First on this tape, the Coen Brothers’ classic Barton Fink. I’ve looked at this before, so I won’t repeat myself.
But following this, it’s The Last Boy Scout. If you’ve never seen this, I can highly recommend it.
After some hyper titles, with Bill Medley singing ‘Friday Night’s a Great Night for Football’ in titles meant to invoke TV football coverage – they’re processed with TV scanlines to suggest that.
Then we cut to an actual football game, in pouring rain, where a young football player gets a phone call telling him a lot of money is riding on the game and he needs to start scoring touchdowns.
(Reader’s note: Football, in the context of this movie, means American Football, just for clarity.)
I don’t quite understand that exchange, though. Usually, if bad people are betting heavily on a game, they pressure people to throw a game, which is much easier to do than to play much better than the other team, which is what this player is being pressured to do.
I’m not a big fan of sports films (which is OK because this isn’t really a sports film) but this opening is very well done, with directory Tony Scott deploying his customary long lenses, and making the most of the waterlogged pitch for atmosphere.
As the film concentrates on the desperate Billy Cole, and he’s popping pills, and the game depends on him, you’re waiting for him to keel over and die. So when he gets the ball and runs for his game winning touchdown, and there’s opposition players in front of him, we don’t expect him to pull out a gun and shoot them to get past. It’s memorable, for sure.
Next we meet our hero, Joe Hallenbeck, asleep in his car.
He’s a private detective, on rather hard times. And he finds his wife sleeping with his ex partner, Bruce McGill. “Sure, it was an accident. You tripped. Slipped on the floor and accidentally put your dick in my wife.”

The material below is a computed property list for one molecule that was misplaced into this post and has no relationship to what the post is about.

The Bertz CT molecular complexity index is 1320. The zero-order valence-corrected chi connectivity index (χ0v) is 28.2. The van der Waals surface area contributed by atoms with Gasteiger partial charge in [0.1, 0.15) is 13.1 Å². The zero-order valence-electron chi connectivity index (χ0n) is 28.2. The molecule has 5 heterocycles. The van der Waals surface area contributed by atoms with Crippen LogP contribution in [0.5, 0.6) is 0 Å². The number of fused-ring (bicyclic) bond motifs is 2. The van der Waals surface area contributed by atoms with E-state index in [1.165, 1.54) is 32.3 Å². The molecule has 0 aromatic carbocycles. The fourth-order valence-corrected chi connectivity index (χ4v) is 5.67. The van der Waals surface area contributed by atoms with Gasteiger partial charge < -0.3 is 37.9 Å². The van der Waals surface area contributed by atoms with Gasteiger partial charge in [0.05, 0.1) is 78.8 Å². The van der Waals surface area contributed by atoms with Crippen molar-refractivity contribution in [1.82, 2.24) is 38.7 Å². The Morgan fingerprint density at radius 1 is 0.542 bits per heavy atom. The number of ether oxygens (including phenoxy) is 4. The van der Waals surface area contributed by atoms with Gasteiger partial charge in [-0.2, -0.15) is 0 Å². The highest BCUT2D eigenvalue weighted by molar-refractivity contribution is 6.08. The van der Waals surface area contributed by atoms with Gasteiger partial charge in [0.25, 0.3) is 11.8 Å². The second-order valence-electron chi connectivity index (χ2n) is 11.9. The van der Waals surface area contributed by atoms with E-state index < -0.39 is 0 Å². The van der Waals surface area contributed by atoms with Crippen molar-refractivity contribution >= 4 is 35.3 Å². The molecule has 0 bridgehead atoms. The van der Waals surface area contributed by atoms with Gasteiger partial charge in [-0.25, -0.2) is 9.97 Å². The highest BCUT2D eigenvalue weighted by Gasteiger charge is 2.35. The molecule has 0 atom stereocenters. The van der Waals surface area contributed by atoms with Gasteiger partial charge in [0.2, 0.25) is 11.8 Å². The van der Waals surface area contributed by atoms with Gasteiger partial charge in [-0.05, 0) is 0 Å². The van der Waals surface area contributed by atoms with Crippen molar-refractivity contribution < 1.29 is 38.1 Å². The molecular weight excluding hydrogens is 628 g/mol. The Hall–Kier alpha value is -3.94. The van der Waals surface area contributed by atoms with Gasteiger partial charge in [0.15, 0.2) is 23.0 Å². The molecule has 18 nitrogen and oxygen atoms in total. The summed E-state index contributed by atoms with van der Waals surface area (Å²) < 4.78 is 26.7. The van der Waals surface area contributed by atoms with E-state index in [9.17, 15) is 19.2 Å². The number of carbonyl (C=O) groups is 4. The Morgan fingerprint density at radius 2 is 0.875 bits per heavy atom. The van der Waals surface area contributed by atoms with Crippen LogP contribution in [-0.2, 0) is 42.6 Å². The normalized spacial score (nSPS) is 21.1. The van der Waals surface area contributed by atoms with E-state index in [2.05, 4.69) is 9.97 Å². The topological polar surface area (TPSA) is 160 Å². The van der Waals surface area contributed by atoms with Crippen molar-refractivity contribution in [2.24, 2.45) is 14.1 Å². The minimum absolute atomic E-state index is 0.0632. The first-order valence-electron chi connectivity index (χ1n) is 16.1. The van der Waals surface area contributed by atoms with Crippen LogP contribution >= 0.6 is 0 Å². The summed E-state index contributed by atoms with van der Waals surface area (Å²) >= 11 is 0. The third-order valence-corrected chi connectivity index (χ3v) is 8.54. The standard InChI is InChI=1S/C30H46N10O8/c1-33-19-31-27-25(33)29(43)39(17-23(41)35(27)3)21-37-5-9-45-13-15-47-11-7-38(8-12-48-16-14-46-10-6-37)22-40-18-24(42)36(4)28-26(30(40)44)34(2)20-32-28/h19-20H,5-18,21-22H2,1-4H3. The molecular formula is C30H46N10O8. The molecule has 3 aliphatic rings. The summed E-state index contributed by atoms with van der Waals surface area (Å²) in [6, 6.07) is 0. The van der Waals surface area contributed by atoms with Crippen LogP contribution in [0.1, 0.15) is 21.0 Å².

McGill doesn’t last long. Moments after giving Willis a job looking after an exotic dancer, he gets in his car, and it blows up.
The dancer is Halle Berry. She’s in some kind of unspecified trouble, and wants Hallenbeck to be a bodyguard.
Berry’s boyfriend is Jimmy Dix (played by Damon Wayans) a Football star who was banned for gambling and possibly drugs.
Willis is caught by bad guys, and taken off to be killed by one of them, as the rest cut off Berry’s car and gun her down. Willis escapes by making his would-be assassin laugh at a series of ‘your wife’ jokes, but he’s not in time to save Berry, but he does drive off the other killers before they can kill Jimmy.
At Berry’s they find a tape and photographs linking the owner of the LA Stallions with the local senator. Willis has history with the Senator – when he was part of his secret service detail, Willis punched him in the face to stop him abusing a prostitute, so he got fired from the service. But more goons jump them, and they get away but the evidence they had is lost.
We meet Willis’ daughter, Danielle Harris. She’s got a smart mouth like her dad.
Willis and Wayans are bonding, until Willis catches him snorting coke in his bathroom. Wayans complains that his career was ruined by gambling, but Willis has little sympathy.
And the bad guys are still after them. They throw Wayans off an overpass (he survives) and take Willis, killing a policeman with his gun for good measure. The head bad guy is Taylor Negron, one of those incredibly polite bad guys, and he’s good at it.
The top bad guy is the owner of the football team, who wants to legalise sports gambling. That’s what Halle Berry’s evidence was about. But now he wants to kill the Senator and frame Willis for it.
There’s a great scene where Willis and Wayans are (again) about to be killed, and Wills’ daughter (who came with Wayans) turns up looking lost, gives her stuffed cat to Willis, who does his jokes again, then shoots his way out with the gun she hid in the cat.
Then there’s a race against time to catch a bomb that’s on the way to the Senator at the LA Coliseum, while the police think it’s Willis who’s going to kill the senator.
Plus, Negron now has his daughter.
The climax is all kinds of nutty. as Wayans rides a horse, throws a football at the Senator to prevent Negron shooting him, Willis fights Negron on a gantry, and someone ends up falling into the blades of a helicopter.
This is great, although the careless misogyny that’s so typical of action movies in the 90s is quite prevalent. It’s a Shane Black script, though, and you can tell, despite fewer Christmas references than usual.
After this, the tape ends.
- trail: Bugsy